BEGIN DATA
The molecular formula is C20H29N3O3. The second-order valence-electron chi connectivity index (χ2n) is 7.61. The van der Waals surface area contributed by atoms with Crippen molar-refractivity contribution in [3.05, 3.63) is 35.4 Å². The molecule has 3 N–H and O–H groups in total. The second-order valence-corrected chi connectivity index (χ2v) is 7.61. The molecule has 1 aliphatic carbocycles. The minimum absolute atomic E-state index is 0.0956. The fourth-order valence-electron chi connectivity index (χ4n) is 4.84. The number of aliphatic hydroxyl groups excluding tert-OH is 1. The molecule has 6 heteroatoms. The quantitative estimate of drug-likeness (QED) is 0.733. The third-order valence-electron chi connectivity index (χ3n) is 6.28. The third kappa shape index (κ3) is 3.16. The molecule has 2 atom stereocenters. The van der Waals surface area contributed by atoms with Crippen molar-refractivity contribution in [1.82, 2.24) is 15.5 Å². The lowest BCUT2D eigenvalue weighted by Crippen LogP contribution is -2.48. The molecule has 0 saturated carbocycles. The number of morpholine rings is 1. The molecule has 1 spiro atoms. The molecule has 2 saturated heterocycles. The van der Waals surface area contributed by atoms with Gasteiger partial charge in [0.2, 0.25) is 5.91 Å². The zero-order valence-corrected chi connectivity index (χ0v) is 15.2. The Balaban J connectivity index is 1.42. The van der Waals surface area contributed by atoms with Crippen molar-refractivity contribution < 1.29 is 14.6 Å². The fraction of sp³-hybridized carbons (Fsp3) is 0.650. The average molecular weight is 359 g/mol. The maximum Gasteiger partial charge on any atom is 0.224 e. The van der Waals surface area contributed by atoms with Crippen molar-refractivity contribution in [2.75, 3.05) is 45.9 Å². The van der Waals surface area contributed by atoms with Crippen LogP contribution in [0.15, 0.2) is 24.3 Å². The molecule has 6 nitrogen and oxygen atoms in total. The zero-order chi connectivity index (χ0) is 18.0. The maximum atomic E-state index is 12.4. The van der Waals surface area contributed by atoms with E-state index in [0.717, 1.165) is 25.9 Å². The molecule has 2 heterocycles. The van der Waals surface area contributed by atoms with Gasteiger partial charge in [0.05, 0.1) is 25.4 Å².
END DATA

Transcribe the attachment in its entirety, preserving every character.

The molecular formula is C20H29N3O3. The second-order valence-electron chi connectivity index (χ2n) is 7.61. The van der Waals surface area contributed by atoms with Crippen molar-refractivity contribution in [3.05, 3.63) is 35.4 Å². The molecule has 3 N–H and O–H groups in total. The second-order valence-corrected chi connectivity index (χ2v) is 7.61. The molecule has 1 aliphatic carbocycles. The minimum absolute atomic E-state index is 0.0956. The fourth-order valence-electron chi connectivity index (χ4n) is 4.84. The number of aliphatic hydroxyl groups excluding tert-OH is 1. The molecule has 6 heteroatoms. The quantitative estimate of drug-likeness (QED) is 0.733. The third-order valence-electron chi connectivity index (χ3n) is 6.28. The third kappa shape index (κ3) is 3.16. The molecule has 2 atom stereocenters. The van der Waals surface area contributed by atoms with Crippen molar-refractivity contribution in [1.82, 2.24) is 15.5 Å². The lowest BCUT2D eigenvalue weighted by Crippen LogP contribution is -2.48. The molecule has 0 saturated carbocycles. The number of morpholine rings is 1. The molecule has 1 spiro atoms. The molecule has 2 saturated heterocycles. The van der Waals surface area contributed by atoms with Gasteiger partial charge in [0.2, 0.25) is 5.91 Å². The zero-order valence-corrected chi connectivity index (χ0v) is 15.2. The Balaban J connectivity index is 1.42. The van der Waals surface area contributed by atoms with Crippen molar-refractivity contribution < 1.29 is 14.6 Å². The fraction of sp³-hybridized carbons (Fsp3) is 0.650. The average molecular weight is 359 g/mol. The maximum Gasteiger partial charge on any atom is 0.224 e. The van der Waals surface area contributed by atoms with Crippen molar-refractivity contribution in [2.75, 3.05) is 45.9 Å². The van der Waals surface area contributed by atoms with Crippen LogP contribution in [0.15, 0.2) is 24.3 Å². The molecule has 6 nitrogen and oxygen atoms in total. The zero-order chi connectivity index (χ0) is 18.0. The maximum atomic E-state index is 12.4. The van der Waals surface area contributed by atoms with E-state index in [0.717, 1.165) is 25.9 Å². The molecule has 2 heterocycles. The van der Waals surface area contributed by atoms with Gasteiger partial charge in [0.05, 0.1) is 25.4 Å².